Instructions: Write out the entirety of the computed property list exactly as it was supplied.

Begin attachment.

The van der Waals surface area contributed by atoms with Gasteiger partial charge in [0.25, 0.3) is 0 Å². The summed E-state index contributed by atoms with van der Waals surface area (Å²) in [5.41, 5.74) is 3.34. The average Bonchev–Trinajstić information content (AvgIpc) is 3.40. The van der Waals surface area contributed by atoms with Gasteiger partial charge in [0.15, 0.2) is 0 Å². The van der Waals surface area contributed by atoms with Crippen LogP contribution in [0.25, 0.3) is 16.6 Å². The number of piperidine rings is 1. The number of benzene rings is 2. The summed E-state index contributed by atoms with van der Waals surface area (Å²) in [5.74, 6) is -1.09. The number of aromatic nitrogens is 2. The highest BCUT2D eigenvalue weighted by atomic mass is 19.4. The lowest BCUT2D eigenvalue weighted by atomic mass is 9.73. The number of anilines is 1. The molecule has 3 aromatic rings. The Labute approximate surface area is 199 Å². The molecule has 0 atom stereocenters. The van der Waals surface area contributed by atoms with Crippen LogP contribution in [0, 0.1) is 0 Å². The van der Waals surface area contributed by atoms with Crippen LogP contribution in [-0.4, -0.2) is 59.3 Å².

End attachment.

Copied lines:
The van der Waals surface area contributed by atoms with Gasteiger partial charge in [0.25, 0.3) is 0 Å². The summed E-state index contributed by atoms with van der Waals surface area (Å²) in [5.41, 5.74) is 3.34. The average Bonchev–Trinajstić information content (AvgIpc) is 3.40. The van der Waals surface area contributed by atoms with Gasteiger partial charge in [0.15, 0.2) is 0 Å². The van der Waals surface area contributed by atoms with Crippen LogP contribution in [0.25, 0.3) is 16.6 Å². The number of piperidine rings is 1. The number of benzene rings is 2. The summed E-state index contributed by atoms with van der Waals surface area (Å²) in [5.74, 6) is -1.09. The number of aromatic nitrogens is 2. The highest BCUT2D eigenvalue weighted by atomic mass is 19.4. The lowest BCUT2D eigenvalue weighted by atomic mass is 9.73. The number of anilines is 1. The molecule has 3 aromatic rings. The Labute approximate surface area is 199 Å². The molecule has 0 atom stereocenters. The van der Waals surface area contributed by atoms with Crippen LogP contribution in [0, 0.1) is 0 Å². The van der Waals surface area contributed by atoms with Crippen LogP contribution in [-0.4, -0.2) is 59.3 Å².